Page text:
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Computational analysis of promoters and DNA-protein interactions

Tomovic, Andrija. Computational analysis of promoters and DNA-protein interactions. 2009, PhD Thesis, University of Basel, Faculty of Science.

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Official URL: http://edoc.unibas.ch/diss/DissB_8870

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Abstract

The investigation of promoter activity and DNA-protein interactions is very important for
understanding many crucial cellular processes, including transcription, recombination and
replication. Promoter activity and DNA-protein interactions can be studied in the lab (in
vitro or in vivo) or using computational methods (in silico). Computational approaches
for analysing promoters and DNA-protein interactions have become more powerful as
more and more complete genome sequences, 3D structural data, and high-throughput data
(such as ChIP-chip and expression data) have become available. Modern scientific
research into promoters and DNA-protein interactions represents a high level of cooperation
between computational and laboratorial methods.
This thesis covers several aspects of the computational analysis of promoters and DNAprotein
interactions: analysis of transcription factor binding sites (investigating position
dependencies in transcription factor binding sties); computational prediction of
transcription factor binding sites (a new scanning method for the in silico prediction of
transcription factor binding sites is described); computational analysis of crystal
structures of DNA-protein interactions (multiple proteins bound to DNA); and
computational predictions of transcription factor co-operations (investigating
dependencies between transcription factors in human, mouse and rat genomes, and a new
method of in silico prediction of cis-regulatory motifs and transcription start sites is
described). In addition, this thesis reports how one statistical method for the analysis of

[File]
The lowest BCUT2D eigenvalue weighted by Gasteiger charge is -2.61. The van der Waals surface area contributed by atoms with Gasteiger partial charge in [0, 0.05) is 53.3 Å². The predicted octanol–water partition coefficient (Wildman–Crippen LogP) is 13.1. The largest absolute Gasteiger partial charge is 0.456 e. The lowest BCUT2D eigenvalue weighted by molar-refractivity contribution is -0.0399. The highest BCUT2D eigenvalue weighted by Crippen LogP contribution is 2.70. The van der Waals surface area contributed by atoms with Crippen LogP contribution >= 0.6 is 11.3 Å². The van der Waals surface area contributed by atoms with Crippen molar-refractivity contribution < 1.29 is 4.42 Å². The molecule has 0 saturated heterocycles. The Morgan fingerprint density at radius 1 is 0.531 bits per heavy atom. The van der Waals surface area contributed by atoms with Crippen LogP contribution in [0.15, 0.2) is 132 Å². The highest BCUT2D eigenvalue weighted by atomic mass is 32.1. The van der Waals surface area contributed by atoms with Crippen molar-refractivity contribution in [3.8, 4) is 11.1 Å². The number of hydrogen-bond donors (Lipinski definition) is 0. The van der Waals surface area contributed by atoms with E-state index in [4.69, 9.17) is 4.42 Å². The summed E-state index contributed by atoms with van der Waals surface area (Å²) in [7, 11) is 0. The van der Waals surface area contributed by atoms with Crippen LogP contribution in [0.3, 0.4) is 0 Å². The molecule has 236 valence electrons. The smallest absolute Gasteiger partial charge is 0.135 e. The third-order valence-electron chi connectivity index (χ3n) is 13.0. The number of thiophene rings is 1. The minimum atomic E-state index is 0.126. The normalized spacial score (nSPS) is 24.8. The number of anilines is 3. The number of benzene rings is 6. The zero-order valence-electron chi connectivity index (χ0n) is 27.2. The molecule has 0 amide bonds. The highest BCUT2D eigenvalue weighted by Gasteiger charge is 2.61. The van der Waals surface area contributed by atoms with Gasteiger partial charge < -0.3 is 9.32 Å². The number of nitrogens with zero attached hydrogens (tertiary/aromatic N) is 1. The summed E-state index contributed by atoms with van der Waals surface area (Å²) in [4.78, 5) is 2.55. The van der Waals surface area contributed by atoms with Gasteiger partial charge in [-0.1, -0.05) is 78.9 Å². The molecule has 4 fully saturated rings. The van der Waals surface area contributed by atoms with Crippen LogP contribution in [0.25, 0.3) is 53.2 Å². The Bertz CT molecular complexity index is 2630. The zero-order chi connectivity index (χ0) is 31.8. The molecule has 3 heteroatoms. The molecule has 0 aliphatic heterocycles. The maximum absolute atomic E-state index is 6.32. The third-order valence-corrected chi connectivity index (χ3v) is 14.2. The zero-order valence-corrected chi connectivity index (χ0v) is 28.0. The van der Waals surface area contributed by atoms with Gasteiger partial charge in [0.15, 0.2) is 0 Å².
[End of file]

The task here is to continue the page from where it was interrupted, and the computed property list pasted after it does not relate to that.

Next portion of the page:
transcription factor binding sites can be used for estimating the quality of multiple
sequence alignments.
The main finding reported in this thesis is that it is wrong to assume, a priori, that
positions in transcription factor binding sites are all either independent or dependent on
one another. Position dependencies should be tested using rigorous statistical methods on
a case-by-case basis. When dependencies are detected, they can be modelled in a very
simple way, which doesn’t require complex mathematical tools with a lot of parameters
and more data. An example of such a model, including a web-based implementation of
the algorithm, is reported in this thesis. It has also been shown that the conformational energy (indirect readout) of DNA in complexes with transcription factors which have
dependent positions in their binding sites is significant ly higher than in those with
transcription factors which do not have dependent positions in their binding sites.
The structural analysis of multiple protein-DNA interactions showed that the formation
of interactions between multiple proteins and DNA results in a decrease in proteinprotein
affinity and an increase in protein-DNA affinity, with a net gain in overall
stability of complexes where multiple proteins are bound to DNA. This effect is clearly
important for modelling transcription factor co-operativity. In addition, the physical
overlap of two factors does not simply relate to the region on the DNA where the binding
site is found. Two factors may lie very close together but possibly not physically overlap
because their side-chains can interlink with one another. In this way, it is possible to find
a large overlap between two transcription factor binding sites, but from a 3D perspective
it is still possible for both factors to bind simultaneously. It may also be that one
transcription factor binds to the minor and another to the major groove of DNA. That
information is also useful for modelling transcription factor co-operativity.
Moreover, this thesis reports the results from a computational prediction of dependencies
(co-operativities) between transcription factors which usually act together in gene
regulation in human, mouse and rat genomes. It is shown that that the computational
analysis of transcription factor site dependencies is a valuable complement to
experimental approaches for discovering transcription regulatory interactions and
networks. Scanning promoter sequences with dependent groups of transcription factor binding sites improve the quality of transcription factor predictions. Finally, it has been
demonstrated that modelling transcription factor co-operativities improves the quality of
transcription start site predictions. For three genes (ctmp, gap-43 and ngfrap) in-vivo
validation of the predicted transcription start sites is performed.
Finally, the Bayesian method for the detection of dependencies between positions in
transcription factor binding sites can easily be converted into a method for estimating the
quality of multiple sequence alignments. That method is simple, linear complexity, which
is easy to implement and which performs better than other state-of-the-art methods which
are more complex.
Advisors:Engel, Andreas
Committee Members:Schwede, Torsten and Matthias, Patrick D.
Faculties and Departments:05 Faculty of Science > Departement Biozentrum > Former Organization Units Biozentrum > Structural Biology (Engel)
Item Type:Thesis
Thesis no:8870
Bibsysno:Link to catalogue
Number of Pages:111 Bl.
Language:English
Identification Number:
Last Modified:30 Jun 2016 10:41
Deposited On:30 Apr 2010 09:15

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